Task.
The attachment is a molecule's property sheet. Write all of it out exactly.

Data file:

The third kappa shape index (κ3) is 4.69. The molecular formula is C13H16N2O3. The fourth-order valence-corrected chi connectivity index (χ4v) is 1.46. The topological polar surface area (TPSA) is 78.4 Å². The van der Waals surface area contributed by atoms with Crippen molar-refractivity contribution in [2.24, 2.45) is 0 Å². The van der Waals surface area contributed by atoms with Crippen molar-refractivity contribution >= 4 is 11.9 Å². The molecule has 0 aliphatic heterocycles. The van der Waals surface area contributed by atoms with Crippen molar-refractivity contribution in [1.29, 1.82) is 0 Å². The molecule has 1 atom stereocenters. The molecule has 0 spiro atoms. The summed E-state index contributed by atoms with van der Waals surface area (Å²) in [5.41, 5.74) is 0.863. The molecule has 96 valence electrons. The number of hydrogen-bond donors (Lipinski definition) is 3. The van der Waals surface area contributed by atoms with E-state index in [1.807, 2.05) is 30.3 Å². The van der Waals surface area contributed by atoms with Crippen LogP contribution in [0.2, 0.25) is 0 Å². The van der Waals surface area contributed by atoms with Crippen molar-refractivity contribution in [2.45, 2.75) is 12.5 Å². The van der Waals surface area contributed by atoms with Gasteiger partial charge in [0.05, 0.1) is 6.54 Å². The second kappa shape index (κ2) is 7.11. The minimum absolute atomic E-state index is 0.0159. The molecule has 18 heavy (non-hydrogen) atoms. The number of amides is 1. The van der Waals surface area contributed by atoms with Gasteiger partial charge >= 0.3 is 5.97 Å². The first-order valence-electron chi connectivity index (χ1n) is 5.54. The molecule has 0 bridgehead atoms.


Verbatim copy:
The third kappa shape index (κ3) is 4.69. The molecular formula is C13H16N2O3. The fourth-order valence-corrected chi connectivity index (χ4v) is 1.46. The topological polar surface area (TPSA) is 78.4 Å². The van der Waals surface area contributed by atoms with Crippen molar-refractivity contribution in [2.24, 2.45) is 0 Å². The van der Waals surface area contributed by atoms with Crippen molar-refractivity contribution >= 4 is 11.9 Å². The molecule has 0 aliphatic heterocycles. The van der Waals surface area contributed by atoms with Crippen molar-refractivity contribution in [1.29, 1.82) is 0 Å². The molecule has 1 atom stereocenters. The molecule has 0 spiro atoms. The summed E-state index contributed by atoms with van der Waals surface area (Å²) in [5.41, 5.74) is 0.863. The molecule has 96 valence electrons. The number of hydrogen-bond donors (Lipinski definition) is 3. The van der Waals surface area contributed by atoms with E-state index in [1.807, 2.05) is 30.3 Å². The van der Waals surface area contributed by atoms with Crippen LogP contribution in [0.2, 0.25) is 0 Å². The van der Waals surface area contributed by atoms with Crippen molar-refractivity contribution in [2.45, 2.75) is 12.5 Å². The van der Waals surface area contributed by atoms with Gasteiger partial charge in [0.05, 0.1) is 6.54 Å². The second kappa shape index (κ2) is 7.11. The minimum absolute atomic E-state index is 0.0159. The molecule has 18 heavy (non-hydrogen) atoms. The number of amides is 1. The van der Waals surface area contributed by atoms with Gasteiger partial charge >= 0.3 is 5.97 Å². The first-order valence-electron chi connectivity index (χ1n) is 5.54. The molecule has 0 bridgehead atoms.